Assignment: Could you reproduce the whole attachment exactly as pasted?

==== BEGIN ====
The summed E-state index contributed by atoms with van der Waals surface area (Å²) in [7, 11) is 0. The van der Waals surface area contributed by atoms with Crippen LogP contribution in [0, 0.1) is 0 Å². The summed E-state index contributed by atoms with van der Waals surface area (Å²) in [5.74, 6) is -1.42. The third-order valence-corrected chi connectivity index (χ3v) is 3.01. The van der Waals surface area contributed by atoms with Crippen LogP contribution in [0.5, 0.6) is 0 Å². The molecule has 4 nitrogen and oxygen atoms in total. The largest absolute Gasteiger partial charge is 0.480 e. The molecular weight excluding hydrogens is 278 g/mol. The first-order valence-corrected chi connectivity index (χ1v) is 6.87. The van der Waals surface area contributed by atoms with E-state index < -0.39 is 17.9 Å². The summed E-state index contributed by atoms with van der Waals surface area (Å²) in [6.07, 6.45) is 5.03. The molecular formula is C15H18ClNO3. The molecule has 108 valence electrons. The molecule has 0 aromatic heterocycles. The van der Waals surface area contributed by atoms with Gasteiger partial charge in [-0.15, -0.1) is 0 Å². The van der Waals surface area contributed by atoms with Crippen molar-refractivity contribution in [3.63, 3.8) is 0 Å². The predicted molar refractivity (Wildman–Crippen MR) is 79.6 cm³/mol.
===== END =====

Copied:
The summed E-state index contributed by atoms with van der Waals surface area (Å²) in [7, 11) is 0. The van der Waals surface area contributed by atoms with Crippen LogP contribution in [0, 0.1) is 0 Å². The summed E-state index contributed by atoms with van der Waals surface area (Å²) in [5.74, 6) is -1.42. The third-order valence-corrected chi connectivity index (χ3v) is 3.01. The van der Waals surface area contributed by atoms with Crippen LogP contribution in [0.5, 0.6) is 0 Å². The molecule has 4 nitrogen and oxygen atoms in total. The largest absolute Gasteiger partial charge is 0.480 e. The molecular weight excluding hydrogens is 278 g/mol. The first-order valence-corrected chi connectivity index (χ1v) is 6.87. The van der Waals surface area contributed by atoms with E-state index < -0.39 is 17.9 Å². The summed E-state index contributed by atoms with van der Waals surface area (Å²) in [6.07, 6.45) is 5.03. The molecular formula is C15H18ClNO3. The molecule has 108 valence electrons. The molecule has 0 aromatic heterocycles. The van der Waals surface area contributed by atoms with Gasteiger partial charge in [-0.15, -0.1) is 0 Å². The van der Waals surface area contributed by atoms with Crippen molar-refractivity contribution in [3.63, 3.8) is 0 Å². The predicted molar refractivity (Wildman–Crippen MR) is 79.6 cm³/mol.